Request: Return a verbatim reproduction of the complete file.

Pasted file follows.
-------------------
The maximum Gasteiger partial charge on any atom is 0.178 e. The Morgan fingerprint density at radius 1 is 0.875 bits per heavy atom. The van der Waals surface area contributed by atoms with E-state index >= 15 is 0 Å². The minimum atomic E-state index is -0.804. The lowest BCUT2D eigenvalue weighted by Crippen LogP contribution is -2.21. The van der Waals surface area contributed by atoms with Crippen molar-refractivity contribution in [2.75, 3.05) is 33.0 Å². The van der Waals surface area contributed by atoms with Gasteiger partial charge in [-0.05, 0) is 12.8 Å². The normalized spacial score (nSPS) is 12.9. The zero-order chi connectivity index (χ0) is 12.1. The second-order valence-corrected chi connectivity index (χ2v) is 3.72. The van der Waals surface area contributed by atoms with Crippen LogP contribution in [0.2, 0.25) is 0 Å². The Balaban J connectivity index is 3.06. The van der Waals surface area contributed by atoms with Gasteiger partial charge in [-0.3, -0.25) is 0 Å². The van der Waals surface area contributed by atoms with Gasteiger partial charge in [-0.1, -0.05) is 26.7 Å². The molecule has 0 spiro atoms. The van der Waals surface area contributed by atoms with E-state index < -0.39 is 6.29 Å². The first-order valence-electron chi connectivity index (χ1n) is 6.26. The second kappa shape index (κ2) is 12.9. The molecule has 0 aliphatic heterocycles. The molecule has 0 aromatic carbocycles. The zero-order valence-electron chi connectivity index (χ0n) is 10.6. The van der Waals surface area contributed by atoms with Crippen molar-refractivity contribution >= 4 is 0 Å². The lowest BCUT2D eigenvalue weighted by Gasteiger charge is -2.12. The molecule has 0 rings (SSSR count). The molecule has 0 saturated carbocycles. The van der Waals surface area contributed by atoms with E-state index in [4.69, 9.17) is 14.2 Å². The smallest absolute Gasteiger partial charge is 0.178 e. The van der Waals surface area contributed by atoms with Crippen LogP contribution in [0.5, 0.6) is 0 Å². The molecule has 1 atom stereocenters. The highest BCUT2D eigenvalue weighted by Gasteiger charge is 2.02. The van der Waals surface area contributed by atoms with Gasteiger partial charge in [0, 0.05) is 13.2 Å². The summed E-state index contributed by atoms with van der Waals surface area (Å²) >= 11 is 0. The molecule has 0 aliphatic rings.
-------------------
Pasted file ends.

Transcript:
The maximum Gasteiger partial charge on any atom is 0.178 e. The Morgan fingerprint density at radius 1 is 0.875 bits per heavy atom. The van der Waals surface area contributed by atoms with E-state index >= 15 is 0 Å². The minimum atomic E-state index is -0.804. The lowest BCUT2D eigenvalue weighted by Crippen LogP contribution is -2.21. The van der Waals surface area contributed by atoms with Crippen molar-refractivity contribution in [2.75, 3.05) is 33.0 Å². The van der Waals surface area contributed by atoms with Gasteiger partial charge in [-0.05, 0) is 12.8 Å². The normalized spacial score (nSPS) is 12.9. The zero-order chi connectivity index (χ0) is 12.1. The second-order valence-corrected chi connectivity index (χ2v) is 3.72. The van der Waals surface area contributed by atoms with Crippen LogP contribution in [0.2, 0.25) is 0 Å². The Balaban J connectivity index is 3.06. The van der Waals surface area contributed by atoms with Gasteiger partial charge in [-0.3, -0.25) is 0 Å². The van der Waals surface area contributed by atoms with Gasteiger partial charge in [-0.1, -0.05) is 26.7 Å². The molecule has 0 spiro atoms. The van der Waals surface area contributed by atoms with E-state index < -0.39 is 6.29 Å². The first-order valence-electron chi connectivity index (χ1n) is 6.26. The second kappa shape index (κ2) is 12.9. The molecule has 0 aliphatic heterocycles. The molecule has 0 aromatic carbocycles. The zero-order valence-electron chi connectivity index (χ0n) is 10.6. The van der Waals surface area contributed by atoms with Crippen molar-refractivity contribution >= 4 is 0 Å². The lowest BCUT2D eigenvalue weighted by Gasteiger charge is -2.12. The molecule has 0 rings (SSSR count). The molecule has 0 saturated carbocycles. The van der Waals surface area contributed by atoms with E-state index in [4.69, 9.17) is 14.2 Å². The smallest absolute Gasteiger partial charge is 0.178 e. The van der Waals surface area contributed by atoms with Crippen LogP contribution in [0.5, 0.6) is 0 Å². The molecule has 1 atom stereocenters. The highest BCUT2D eigenvalue weighted by Gasteiger charge is 2.02. The van der Waals surface area contributed by atoms with Gasteiger partial charge in [0, 0.05) is 13.2 Å². The summed E-state index contributed by atoms with van der Waals surface area (Å²) >= 11 is 0. The molecule has 0 aliphatic rings.